Could a gaseous moon exist in the same way as a giant gas planet? All the moons in the solar system are rocky, or icy. Why shouldn't gas planets have gas moons?
LocalFluff's comment is spot-on. You need mass to have gas, and moons just don't have enough.
It is thought that gas giants gathered the gas they have today by accreting large amounts of it from the protoplanetary disk in the early days of the Solar System. At first, they were only gas-less cores (not rocky, exactly, but not gaseous), but they quickly became the most massive objects in their immediate vicinities, and thus gobbled up all the gas nearby them.
Now, less massive bodies, like Earth, can still accrete gas. However, they have difficulty retaining it. Lammer et al. (2014) calculated that under conditions like those experienced in the young Solar System, planets of one Earth mass or less could retain captured hydrogen envelopes for no more than ~100 million years - a long time for us humans, but shorter for astronomical objects.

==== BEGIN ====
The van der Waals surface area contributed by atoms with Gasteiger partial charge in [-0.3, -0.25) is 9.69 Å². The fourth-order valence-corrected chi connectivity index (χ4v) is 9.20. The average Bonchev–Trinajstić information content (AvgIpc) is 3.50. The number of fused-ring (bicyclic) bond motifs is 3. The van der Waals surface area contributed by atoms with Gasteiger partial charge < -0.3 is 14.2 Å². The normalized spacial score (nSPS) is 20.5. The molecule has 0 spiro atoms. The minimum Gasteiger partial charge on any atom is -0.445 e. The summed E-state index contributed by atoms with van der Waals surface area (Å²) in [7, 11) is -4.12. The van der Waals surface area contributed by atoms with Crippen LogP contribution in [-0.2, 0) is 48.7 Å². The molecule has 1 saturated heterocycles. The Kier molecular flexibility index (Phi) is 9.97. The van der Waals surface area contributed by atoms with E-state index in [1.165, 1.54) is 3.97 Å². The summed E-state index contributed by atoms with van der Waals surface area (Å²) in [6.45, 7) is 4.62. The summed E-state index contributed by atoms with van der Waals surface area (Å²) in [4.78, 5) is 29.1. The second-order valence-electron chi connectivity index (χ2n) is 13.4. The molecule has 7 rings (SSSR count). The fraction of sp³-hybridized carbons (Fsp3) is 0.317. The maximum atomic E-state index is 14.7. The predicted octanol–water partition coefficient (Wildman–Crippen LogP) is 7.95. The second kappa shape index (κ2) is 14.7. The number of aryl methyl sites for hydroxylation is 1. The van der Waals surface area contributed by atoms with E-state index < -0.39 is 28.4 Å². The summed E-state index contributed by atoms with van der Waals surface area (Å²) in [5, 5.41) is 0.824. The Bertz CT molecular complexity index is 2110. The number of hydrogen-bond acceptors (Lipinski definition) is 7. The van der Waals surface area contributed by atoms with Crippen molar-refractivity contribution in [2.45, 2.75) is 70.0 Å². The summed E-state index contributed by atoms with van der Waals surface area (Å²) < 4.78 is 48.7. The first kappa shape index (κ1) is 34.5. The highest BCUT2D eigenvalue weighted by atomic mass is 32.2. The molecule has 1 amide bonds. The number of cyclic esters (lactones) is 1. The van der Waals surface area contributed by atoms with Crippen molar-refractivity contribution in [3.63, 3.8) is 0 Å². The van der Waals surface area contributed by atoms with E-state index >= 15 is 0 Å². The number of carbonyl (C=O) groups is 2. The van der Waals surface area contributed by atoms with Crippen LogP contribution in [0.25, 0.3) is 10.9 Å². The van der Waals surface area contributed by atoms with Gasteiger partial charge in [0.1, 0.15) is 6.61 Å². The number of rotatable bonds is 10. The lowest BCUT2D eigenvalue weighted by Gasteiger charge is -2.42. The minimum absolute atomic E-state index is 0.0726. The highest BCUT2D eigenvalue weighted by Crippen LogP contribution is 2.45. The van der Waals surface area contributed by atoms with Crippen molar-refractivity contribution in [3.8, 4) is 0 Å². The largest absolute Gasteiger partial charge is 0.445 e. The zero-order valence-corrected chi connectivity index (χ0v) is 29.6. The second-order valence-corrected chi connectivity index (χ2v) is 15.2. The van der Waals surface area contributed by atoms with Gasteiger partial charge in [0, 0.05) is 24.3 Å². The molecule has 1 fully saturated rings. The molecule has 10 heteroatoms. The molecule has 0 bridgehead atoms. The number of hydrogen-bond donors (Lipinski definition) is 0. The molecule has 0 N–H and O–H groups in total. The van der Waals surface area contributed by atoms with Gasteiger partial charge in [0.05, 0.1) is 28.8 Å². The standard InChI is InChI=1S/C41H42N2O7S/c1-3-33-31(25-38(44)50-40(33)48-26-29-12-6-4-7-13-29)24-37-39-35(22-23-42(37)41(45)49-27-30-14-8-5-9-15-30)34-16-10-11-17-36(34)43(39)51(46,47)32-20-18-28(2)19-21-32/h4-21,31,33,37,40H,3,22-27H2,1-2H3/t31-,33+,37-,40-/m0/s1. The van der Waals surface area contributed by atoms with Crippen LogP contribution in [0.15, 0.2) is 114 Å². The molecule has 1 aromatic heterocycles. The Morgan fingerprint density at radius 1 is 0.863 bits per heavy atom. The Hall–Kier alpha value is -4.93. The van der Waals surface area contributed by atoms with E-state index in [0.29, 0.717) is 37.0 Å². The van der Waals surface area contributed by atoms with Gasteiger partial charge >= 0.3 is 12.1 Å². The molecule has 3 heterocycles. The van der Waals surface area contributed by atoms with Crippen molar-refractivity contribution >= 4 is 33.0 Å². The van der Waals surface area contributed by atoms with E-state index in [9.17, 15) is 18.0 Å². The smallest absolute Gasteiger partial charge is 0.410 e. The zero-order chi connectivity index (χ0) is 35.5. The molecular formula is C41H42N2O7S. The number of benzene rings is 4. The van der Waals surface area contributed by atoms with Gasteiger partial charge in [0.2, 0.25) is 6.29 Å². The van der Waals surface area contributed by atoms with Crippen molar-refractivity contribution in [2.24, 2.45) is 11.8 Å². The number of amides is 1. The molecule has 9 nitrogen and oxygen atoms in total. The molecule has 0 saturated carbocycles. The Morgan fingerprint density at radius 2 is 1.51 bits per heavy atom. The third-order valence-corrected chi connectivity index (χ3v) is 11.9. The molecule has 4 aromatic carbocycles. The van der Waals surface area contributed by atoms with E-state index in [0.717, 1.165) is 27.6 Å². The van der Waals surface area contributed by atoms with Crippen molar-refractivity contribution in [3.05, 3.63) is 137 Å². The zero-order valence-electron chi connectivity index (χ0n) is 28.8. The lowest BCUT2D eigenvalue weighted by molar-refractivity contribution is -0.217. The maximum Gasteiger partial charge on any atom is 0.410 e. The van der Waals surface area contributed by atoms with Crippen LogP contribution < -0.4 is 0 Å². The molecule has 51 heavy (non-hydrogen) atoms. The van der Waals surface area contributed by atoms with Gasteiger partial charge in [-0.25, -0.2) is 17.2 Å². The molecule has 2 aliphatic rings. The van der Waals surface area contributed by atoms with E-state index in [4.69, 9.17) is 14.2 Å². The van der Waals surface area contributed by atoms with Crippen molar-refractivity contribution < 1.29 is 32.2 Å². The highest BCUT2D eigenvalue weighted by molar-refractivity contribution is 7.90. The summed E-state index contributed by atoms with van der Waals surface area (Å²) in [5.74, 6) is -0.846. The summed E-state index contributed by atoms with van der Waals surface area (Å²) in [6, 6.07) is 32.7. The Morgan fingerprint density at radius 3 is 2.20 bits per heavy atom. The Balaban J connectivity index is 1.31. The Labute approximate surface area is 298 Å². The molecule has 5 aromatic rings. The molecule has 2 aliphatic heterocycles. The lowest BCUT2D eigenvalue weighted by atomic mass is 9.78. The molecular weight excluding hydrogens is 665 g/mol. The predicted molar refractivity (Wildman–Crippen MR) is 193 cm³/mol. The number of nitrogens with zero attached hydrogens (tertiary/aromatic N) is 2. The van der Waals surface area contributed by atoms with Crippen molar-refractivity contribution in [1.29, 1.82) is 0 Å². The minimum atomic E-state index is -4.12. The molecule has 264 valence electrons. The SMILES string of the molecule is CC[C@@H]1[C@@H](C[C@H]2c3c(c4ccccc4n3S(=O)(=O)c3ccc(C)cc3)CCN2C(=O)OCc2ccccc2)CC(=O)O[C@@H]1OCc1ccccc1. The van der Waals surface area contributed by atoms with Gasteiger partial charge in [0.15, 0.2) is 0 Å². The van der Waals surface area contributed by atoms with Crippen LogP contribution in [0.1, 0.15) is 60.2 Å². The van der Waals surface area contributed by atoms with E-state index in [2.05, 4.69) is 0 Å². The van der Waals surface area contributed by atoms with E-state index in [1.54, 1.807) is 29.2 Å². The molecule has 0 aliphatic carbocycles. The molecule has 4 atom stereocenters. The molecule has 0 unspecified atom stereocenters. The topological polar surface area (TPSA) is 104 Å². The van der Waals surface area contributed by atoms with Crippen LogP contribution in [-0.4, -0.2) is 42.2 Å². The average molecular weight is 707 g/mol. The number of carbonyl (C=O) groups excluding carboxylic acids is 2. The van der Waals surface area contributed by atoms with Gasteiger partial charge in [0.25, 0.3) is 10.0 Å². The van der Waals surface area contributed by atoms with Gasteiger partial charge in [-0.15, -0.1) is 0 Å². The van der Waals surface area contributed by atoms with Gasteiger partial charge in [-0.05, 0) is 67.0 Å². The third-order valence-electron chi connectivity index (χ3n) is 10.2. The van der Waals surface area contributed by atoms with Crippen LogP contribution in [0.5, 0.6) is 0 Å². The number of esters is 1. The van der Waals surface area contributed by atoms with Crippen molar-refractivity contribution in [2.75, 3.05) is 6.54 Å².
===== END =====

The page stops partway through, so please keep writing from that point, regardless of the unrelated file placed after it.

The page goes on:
The hydrogen escapes via atmospheric escape, which happens when particles in the atmosphere have velocities higher than escape velocity. This phenomenon is known as Jeans escape. Atmospheric escape happens more often with lighter gases, such as hydrogen. It is also influenced by stellar winds, which can cause even gas giants (generally close to the star, such as hot Jupiters) to lose some or all of their atmospheres.
I wouldn't call gas moons impossible, but certainly very unlikely.